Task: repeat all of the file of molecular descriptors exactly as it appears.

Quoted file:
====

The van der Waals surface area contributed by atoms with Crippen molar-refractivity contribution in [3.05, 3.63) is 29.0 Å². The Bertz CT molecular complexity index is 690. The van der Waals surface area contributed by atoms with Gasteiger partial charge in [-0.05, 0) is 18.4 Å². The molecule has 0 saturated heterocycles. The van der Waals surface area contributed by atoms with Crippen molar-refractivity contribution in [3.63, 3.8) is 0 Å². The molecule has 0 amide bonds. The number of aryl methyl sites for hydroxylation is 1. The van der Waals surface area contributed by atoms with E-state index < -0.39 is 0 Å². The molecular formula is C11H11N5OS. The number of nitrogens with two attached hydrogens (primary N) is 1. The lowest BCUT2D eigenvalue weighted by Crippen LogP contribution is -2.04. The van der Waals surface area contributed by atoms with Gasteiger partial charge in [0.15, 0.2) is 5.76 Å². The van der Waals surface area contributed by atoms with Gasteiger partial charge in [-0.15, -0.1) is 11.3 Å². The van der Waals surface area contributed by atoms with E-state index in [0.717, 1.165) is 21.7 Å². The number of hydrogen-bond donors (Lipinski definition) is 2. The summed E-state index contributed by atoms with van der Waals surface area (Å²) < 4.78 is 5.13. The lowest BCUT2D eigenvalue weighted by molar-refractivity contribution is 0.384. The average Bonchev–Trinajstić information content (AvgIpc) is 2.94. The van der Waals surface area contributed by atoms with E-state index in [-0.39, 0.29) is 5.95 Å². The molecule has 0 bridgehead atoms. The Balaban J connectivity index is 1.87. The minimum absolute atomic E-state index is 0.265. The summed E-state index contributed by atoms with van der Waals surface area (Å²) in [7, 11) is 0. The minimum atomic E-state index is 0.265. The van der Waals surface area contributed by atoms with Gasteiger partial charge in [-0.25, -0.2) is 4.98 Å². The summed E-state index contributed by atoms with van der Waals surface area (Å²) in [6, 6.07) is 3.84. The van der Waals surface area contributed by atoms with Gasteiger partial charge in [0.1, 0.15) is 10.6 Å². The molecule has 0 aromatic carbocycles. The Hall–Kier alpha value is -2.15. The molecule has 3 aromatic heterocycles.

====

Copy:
The van der Waals surface area contributed by atoms with Crippen molar-refractivity contribution in [3.05, 3.63) is 29.0 Å². The Bertz CT molecular complexity index is 690. The van der Waals surface area contributed by atoms with Gasteiger partial charge in [-0.05, 0) is 18.4 Å². The molecule has 0 saturated heterocycles. The van der Waals surface area contributed by atoms with Crippen molar-refractivity contribution in [3.63, 3.8) is 0 Å². The molecule has 0 amide bonds. The number of aryl methyl sites for hydroxylation is 1. The van der Waals surface area contributed by atoms with E-state index < -0.39 is 0 Å². The molecular formula is C11H11N5OS. The number of nitrogens with two attached hydrogens (primary N) is 1. The lowest BCUT2D eigenvalue weighted by Crippen LogP contribution is -2.04. The van der Waals surface area contributed by atoms with Gasteiger partial charge in [0.15, 0.2) is 5.76 Å². The van der Waals surface area contributed by atoms with Gasteiger partial charge in [-0.15, -0.1) is 11.3 Å². The van der Waals surface area contributed by atoms with E-state index in [0.717, 1.165) is 21.7 Å². The number of hydrogen-bond donors (Lipinski definition) is 2. The summed E-state index contributed by atoms with van der Waals surface area (Å²) < 4.78 is 5.13. The lowest BCUT2D eigenvalue weighted by molar-refractivity contribution is 0.384. The average Bonchev–Trinajstić information content (AvgIpc) is 2.94. The van der Waals surface area contributed by atoms with E-state index in [-0.39, 0.29) is 5.95 Å². The molecule has 0 bridgehead atoms. The Balaban J connectivity index is 1.87. The minimum absolute atomic E-state index is 0.265. The summed E-state index contributed by atoms with van der Waals surface area (Å²) in [7, 11) is 0. The minimum atomic E-state index is 0.265. The van der Waals surface area contributed by atoms with Gasteiger partial charge in [-0.25, -0.2) is 4.98 Å². The summed E-state index contributed by atoms with van der Waals surface area (Å²) in [6, 6.07) is 3.84. The van der Waals surface area contributed by atoms with Gasteiger partial charge in [0.1, 0.15) is 10.6 Å². The molecule has 0 aromatic carbocycles. The Hall–Kier alpha value is -2.15. The molecule has 3 aromatic heterocycles.